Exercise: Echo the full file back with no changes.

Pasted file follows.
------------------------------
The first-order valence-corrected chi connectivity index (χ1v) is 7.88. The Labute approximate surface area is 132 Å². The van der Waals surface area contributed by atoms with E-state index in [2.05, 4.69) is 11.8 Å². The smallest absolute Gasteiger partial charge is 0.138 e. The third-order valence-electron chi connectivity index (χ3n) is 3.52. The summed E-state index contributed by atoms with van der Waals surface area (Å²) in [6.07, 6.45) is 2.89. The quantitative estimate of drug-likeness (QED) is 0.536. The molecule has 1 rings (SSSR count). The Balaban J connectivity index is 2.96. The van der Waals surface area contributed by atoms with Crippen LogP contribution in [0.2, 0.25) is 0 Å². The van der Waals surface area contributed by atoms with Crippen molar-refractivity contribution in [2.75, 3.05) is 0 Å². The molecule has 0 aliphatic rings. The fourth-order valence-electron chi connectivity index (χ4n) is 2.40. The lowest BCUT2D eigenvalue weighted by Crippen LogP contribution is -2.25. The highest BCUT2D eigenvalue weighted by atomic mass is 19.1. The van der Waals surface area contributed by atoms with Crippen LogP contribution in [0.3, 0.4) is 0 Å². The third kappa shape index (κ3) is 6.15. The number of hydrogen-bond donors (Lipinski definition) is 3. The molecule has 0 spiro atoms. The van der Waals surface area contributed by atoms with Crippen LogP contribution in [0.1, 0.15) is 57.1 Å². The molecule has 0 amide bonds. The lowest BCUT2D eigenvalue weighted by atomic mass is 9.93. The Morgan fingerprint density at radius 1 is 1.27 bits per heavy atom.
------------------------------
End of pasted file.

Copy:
The first-order valence-corrected chi connectivity index (χ1v) is 7.88. The Labute approximate surface area is 132 Å². The van der Waals surface area contributed by atoms with E-state index in [2.05, 4.69) is 11.8 Å². The smallest absolute Gasteiger partial charge is 0.138 e. The third-order valence-electron chi connectivity index (χ3n) is 3.52. The summed E-state index contributed by atoms with van der Waals surface area (Å²) in [6.07, 6.45) is 2.89. The quantitative estimate of drug-likeness (QED) is 0.536. The molecule has 1 rings (SSSR count). The Balaban J connectivity index is 2.96. The van der Waals surface area contributed by atoms with Crippen LogP contribution in [0.2, 0.25) is 0 Å². The van der Waals surface area contributed by atoms with Crippen molar-refractivity contribution in [2.75, 3.05) is 0 Å². The molecule has 0 aliphatic rings. The fourth-order valence-electron chi connectivity index (χ4n) is 2.40. The lowest BCUT2D eigenvalue weighted by Crippen LogP contribution is -2.25. The highest BCUT2D eigenvalue weighted by atomic mass is 19.1. The van der Waals surface area contributed by atoms with Crippen LogP contribution in [0.3, 0.4) is 0 Å². The third kappa shape index (κ3) is 6.15. The number of hydrogen-bond donors (Lipinski definition) is 3. The molecule has 0 spiro atoms. The van der Waals surface area contributed by atoms with Crippen LogP contribution in [0.1, 0.15) is 57.1 Å². The molecule has 0 amide bonds. The lowest BCUT2D eigenvalue weighted by atomic mass is 9.93. The Morgan fingerprint density at radius 1 is 1.27 bits per heavy atom.